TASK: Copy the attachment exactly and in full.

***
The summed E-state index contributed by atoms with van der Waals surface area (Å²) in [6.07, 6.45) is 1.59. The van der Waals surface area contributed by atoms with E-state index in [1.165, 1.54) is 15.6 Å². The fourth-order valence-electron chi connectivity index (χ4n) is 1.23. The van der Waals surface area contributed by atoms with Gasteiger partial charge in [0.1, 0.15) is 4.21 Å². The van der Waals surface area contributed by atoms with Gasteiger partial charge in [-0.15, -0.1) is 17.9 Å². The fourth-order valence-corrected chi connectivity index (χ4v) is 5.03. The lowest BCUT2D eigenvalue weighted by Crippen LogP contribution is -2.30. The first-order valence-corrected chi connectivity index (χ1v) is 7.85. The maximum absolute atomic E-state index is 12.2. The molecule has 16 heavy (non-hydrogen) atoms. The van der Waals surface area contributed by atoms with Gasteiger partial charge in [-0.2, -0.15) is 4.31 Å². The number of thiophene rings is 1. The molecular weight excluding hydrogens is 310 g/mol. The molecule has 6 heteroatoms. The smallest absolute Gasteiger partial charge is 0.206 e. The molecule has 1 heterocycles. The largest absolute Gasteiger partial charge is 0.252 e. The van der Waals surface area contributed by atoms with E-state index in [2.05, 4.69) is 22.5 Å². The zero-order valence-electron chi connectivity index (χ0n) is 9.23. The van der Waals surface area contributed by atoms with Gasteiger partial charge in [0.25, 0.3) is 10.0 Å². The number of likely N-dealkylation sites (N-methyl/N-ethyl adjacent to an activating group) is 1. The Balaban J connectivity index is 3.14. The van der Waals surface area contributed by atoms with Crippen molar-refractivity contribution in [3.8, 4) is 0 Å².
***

The summed E-state index contributed by atoms with van der Waals surface area (Å²) in [6.07, 6.45) is 1.59. The van der Waals surface area contributed by atoms with E-state index in [1.165, 1.54) is 15.6 Å². The fourth-order valence-electron chi connectivity index (χ4n) is 1.23. The van der Waals surface area contributed by atoms with Gasteiger partial charge in [0.1, 0.15) is 4.21 Å². The van der Waals surface area contributed by atoms with Gasteiger partial charge in [-0.15, -0.1) is 17.9 Å². The fourth-order valence-corrected chi connectivity index (χ4v) is 5.03. The lowest BCUT2D eigenvalue weighted by Crippen LogP contribution is -2.30. The first-order valence-corrected chi connectivity index (χ1v) is 7.85. The maximum absolute atomic E-state index is 12.2. The molecule has 16 heavy (non-hydrogen) atoms. The van der Waals surface area contributed by atoms with Gasteiger partial charge in [-0.2, -0.15) is 4.31 Å². The number of thiophene rings is 1. The molecular weight excluding hydrogens is 310 g/mol. The molecule has 6 heteroatoms. The smallest absolute Gasteiger partial charge is 0.206 e. The molecule has 1 heterocycles. The largest absolute Gasteiger partial charge is 0.252 e. The van der Waals surface area contributed by atoms with E-state index in [2.05, 4.69) is 22.5 Å². The zero-order valence-electron chi connectivity index (χ0n) is 9.23. The van der Waals surface area contributed by atoms with Gasteiger partial charge in [0.25, 0.3) is 10.0 Å². The number of likely N-dealkylation sites (N-methyl/N-ethyl adjacent to an activating group) is 1. The Balaban J connectivity index is 3.14. The van der Waals surface area contributed by atoms with Crippen molar-refractivity contribution in [3.8, 4) is 0 Å².